PRESCOTT — Concerns this week that setting a city sales tax election for August could derail any state efforts toward pension reform in the ongoing legislative session caused the Prescott City Council to postpone a decision on the matter – at least for a week.
While a majority of the council initially appeared to support setting an August election to decide a sales tax increase for dealing with the city’s $81 million in unfunded public-safety pension liabilities, Mayor Harry Oberg worried that taking the move now could “blow up in the city’s face” at the state level.
During a Tuesday, Jan. 24, council meeting, Oberg maintained that the city should let State Rep. Noel Campbell work toward statewide reform of the Public Safety Personnel Retirement System (PSPRS) before committing to a local fix.
A Prescott sales tax effort now – so early in the 2017 legislative session – could “pull the rug out from under” any efforts that Campbell might have in the works, Oberg said.
His comments, in turn, led the remainder of the council to agree to wait until at least next week to decide whether to set a special city election on the matter. The council agreed to set a special voting session at 3 p.m. Tuesday, Jan. 31, at Prescott City Hall, 201 S. Cortez St., to revisit the issue.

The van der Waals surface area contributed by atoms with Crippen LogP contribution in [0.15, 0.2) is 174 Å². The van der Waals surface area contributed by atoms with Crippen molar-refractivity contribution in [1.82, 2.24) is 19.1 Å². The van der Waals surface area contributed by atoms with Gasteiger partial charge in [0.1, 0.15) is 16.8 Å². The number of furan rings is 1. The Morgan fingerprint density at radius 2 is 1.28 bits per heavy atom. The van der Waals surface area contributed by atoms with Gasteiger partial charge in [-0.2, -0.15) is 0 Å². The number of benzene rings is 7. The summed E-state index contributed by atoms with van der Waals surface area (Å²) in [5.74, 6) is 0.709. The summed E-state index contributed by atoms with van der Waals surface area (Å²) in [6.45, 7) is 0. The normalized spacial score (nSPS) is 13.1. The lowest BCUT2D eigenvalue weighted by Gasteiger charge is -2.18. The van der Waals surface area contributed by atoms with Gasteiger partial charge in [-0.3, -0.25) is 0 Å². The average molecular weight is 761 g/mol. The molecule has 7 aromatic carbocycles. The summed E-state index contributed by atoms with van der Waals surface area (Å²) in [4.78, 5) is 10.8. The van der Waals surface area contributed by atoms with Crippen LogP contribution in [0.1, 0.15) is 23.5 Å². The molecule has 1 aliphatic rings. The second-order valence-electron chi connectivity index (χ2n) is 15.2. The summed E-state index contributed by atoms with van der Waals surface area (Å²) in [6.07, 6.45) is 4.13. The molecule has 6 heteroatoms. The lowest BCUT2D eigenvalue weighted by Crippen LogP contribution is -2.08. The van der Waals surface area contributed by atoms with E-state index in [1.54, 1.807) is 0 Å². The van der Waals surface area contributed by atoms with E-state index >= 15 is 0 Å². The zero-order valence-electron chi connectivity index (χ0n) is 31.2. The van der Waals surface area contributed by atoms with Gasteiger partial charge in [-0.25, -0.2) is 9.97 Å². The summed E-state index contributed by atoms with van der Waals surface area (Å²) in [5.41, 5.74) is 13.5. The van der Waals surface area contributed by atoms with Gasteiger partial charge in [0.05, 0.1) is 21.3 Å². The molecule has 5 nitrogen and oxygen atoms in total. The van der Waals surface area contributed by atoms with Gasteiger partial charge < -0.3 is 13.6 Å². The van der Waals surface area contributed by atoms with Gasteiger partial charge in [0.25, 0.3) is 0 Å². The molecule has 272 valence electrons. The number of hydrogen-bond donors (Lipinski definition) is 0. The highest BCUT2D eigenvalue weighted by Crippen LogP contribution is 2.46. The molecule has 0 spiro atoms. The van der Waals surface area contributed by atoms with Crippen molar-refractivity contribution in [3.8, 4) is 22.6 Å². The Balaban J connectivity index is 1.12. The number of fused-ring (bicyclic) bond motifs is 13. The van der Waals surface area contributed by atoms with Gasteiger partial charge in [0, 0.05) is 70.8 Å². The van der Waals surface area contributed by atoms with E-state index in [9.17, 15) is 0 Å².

Meanwhile, a 9 a.m. Monday, Jan. 30, council meeting also is planned with the city’s state lobbyist Barry Aarons to discuss the PSPRS issue.
Although they agreed to the delay, several council members pushed for pursuing a local fix to the PSPRS liability despite any state legislative efforts.
Councilwoman Billie Orr maintained that the city can “do both” – work toward finding a local revenue source for the city’s millions of dollars in unfunded pension obligations, and help Campbell with statewide reform.
“Let’s get this fixed; let’s reform this system,” Orr said. “But that doesn’t mean we should let Prescott fall apart (in the meantime).”
As the city has faced higher annual costs for its growing liability with the police and fire pension system, it has cut other departments that also are funded through its general fund (parks and recreation, library, and community development).
A council Strategic Plan Committee has studied the situation over the past several months, and has recommended asking voters for a 0.75-percent sales tax increase for the next 10 years. Officials say the revenue would help the city pay down its liability with the PSPRS, freeing up the general fund for other city services.
Oberg has pushed for reform of the pension system, which he said, “Forces the taxpayers to make them whole again” after repeatedly failing to meet its investment return projections.